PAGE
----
He kept things interesting by introducing odd formations that would later regurgitate years later in the NFL. Before there was William "the Refrigerator" Perry and before the inspiration behind that movement, Guy McIntyre, was even born, there was Steve Barnett. The big 250-pound offensive tackle was destined for the NFL and was used in a unique formation that Walsh had come up with for short-yardage situations: the Elephant series. Walsh would have three bigger running backs (or converted linemen) stand behind his other offensive linemen and would either have his quarterback hand off to one of them, keep the ball himself or hand it off to an end that was coming from the receiver spot on a fly-sweep.
However, their defense remained stellar all year long, pitching four shutouts. Despite closing out 1957 by losing to James Lick 25-6, the Huskies knew that they had something special brewing for 1958.
Going into 1958, Bill Walsh and his troops knew that if they hunkered down and really focused on working together maybe, just maybe, they could win the league title. They began the season shutting out San Lorenzo 12-0 and dominating Fremont (20-7), Willow Glen (25-13) and Samuel Ayer (45-9). Yes, his team was putting things together, but football has a way of humbling teams at just the right time.
In the fifth game of the season, the Huskies were on a roll against undefeated James Lick and had the ball in the Comets' red zone when the bottom fell out. the Huskies' running back fumbled at the goal line and watched as James Lick promptly returned the pigskin nearly 100 yards for the deciding score. James Lick: 9; Washington Union: 2.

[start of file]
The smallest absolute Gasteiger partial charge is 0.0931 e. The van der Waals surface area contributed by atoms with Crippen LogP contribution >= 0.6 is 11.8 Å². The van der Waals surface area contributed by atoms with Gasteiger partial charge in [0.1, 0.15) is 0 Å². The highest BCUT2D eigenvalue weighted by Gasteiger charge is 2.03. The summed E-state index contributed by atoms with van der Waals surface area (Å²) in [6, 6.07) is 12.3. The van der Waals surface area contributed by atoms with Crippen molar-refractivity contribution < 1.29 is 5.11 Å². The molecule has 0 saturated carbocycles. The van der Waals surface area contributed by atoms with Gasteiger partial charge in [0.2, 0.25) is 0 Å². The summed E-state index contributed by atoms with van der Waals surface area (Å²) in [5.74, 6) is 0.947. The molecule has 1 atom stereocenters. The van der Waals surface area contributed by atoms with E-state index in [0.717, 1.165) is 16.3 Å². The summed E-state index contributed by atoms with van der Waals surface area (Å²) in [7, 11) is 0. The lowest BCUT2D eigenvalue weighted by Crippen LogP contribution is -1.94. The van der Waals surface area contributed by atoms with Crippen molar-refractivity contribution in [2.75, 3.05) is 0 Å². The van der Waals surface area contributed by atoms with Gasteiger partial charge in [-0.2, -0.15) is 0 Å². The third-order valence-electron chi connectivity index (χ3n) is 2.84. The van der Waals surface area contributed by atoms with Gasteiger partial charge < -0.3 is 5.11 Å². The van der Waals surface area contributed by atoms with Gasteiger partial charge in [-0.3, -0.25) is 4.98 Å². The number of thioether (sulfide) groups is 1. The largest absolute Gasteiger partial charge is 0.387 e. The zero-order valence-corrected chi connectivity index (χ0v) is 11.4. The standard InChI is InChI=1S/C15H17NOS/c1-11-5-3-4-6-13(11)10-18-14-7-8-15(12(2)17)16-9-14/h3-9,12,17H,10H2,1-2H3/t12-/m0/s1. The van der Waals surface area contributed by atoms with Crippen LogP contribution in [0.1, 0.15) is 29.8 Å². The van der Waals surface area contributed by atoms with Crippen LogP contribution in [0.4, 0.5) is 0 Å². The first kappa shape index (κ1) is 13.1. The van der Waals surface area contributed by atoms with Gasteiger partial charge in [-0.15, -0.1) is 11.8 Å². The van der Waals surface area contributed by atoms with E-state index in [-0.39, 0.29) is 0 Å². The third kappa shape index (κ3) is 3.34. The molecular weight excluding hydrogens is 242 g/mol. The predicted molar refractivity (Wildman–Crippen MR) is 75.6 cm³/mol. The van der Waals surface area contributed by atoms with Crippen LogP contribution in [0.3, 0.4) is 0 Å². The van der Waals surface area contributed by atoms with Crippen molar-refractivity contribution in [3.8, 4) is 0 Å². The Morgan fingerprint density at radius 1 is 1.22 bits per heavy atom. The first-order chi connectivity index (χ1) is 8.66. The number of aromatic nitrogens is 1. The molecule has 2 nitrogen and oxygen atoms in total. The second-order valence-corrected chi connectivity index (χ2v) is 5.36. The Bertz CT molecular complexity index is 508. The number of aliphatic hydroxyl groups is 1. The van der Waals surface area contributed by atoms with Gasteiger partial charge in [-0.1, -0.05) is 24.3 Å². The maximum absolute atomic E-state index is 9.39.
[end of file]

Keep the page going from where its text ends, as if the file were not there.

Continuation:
Although he would live a career filled with heart-wrenching losses and awe-inspiring victories, Bill Walsh would never forget the pain he felt on that fateful Friday night in Centerville. Half a century later, he would still wake up in the middle of the night, haunted by the ashen faces of his Huskies.
From there, the Huskies would dominate the rest of the way. Much like the year before, they would dominate on defense while putting up just enough points to come away with the win. They squeezed by Los Gatos (7-6), pummeled Andrew Hill (24-7), shut out San Jose (13-0) and stayed focused til the end against Lincoln (19-12).
By season's end, the Huskies finished with the league title, were ranked as Northern California's fifth-best team and had eight players make up the 22-player all-county lineup, with six of those on offense. Far and away, the best season that Washington Union High School had ever had. But change was just around the corner.
Times were changing in the East Bay. In 1959, the school district split, costing Bill Walsh just about every single one of his returning starters. As a result, the Huskies won a single game that year. When the season was over, Walsh was hired away to coach under Cal's new head coach Marv Levy, entering a portal of infinite opportunity.
From then on, Bill Walsh was on a fast track to a very promising career where he would pick up new concepts wherever he went. From Cal and Stanford to Oakland and Cincinnati, Walsh would learn new tricks of the trade and gain lifelong connections that would prove invaluable down the line as he built a dynasty in San Francisco. And it all began in Centerville, California with a group of young overachievers who dared to challenge the status quo.